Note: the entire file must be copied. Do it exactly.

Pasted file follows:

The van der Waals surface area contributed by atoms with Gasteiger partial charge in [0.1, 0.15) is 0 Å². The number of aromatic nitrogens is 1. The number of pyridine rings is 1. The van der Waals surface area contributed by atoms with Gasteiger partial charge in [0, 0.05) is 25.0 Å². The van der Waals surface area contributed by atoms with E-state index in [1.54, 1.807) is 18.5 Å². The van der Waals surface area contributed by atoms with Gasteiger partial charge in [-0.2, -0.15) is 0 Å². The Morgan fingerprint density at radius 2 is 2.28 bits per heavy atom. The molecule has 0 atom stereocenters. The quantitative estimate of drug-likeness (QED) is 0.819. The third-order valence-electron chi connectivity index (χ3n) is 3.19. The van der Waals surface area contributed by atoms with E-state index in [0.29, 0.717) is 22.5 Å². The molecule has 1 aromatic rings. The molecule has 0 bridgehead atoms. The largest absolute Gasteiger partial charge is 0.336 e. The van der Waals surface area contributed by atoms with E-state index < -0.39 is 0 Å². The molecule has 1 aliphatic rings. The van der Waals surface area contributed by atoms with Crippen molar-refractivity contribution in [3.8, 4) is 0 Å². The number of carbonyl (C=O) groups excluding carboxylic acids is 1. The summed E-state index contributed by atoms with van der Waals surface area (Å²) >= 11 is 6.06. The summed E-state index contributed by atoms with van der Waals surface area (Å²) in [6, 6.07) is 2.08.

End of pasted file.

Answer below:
The van der Waals surface area contributed by atoms with Gasteiger partial charge in [0.1, 0.15) is 0 Å². The number of aromatic nitrogens is 1. The number of pyridine rings is 1. The van der Waals surface area contributed by atoms with Gasteiger partial charge in [0, 0.05) is 25.0 Å². The van der Waals surface area contributed by atoms with E-state index in [1.54, 1.807) is 18.5 Å². The van der Waals surface area contributed by atoms with Gasteiger partial charge in [-0.2, -0.15) is 0 Å². The Morgan fingerprint density at radius 2 is 2.28 bits per heavy atom. The molecule has 0 atom stereocenters. The quantitative estimate of drug-likeness (QED) is 0.819. The third-order valence-electron chi connectivity index (χ3n) is 3.19. The van der Waals surface area contributed by atoms with E-state index in [0.29, 0.717) is 22.5 Å². The molecule has 1 aromatic rings. The molecule has 0 bridgehead atoms. The largest absolute Gasteiger partial charge is 0.336 e. The van der Waals surface area contributed by atoms with E-state index < -0.39 is 0 Å². The molecule has 1 aliphatic rings. The van der Waals surface area contributed by atoms with Crippen molar-refractivity contribution in [3.8, 4) is 0 Å². The number of carbonyl (C=O) groups excluding carboxylic acids is 1. The summed E-state index contributed by atoms with van der Waals surface area (Å²) >= 11 is 6.06. The summed E-state index contributed by atoms with van der Waals surface area (Å²) in [6, 6.07) is 2.08.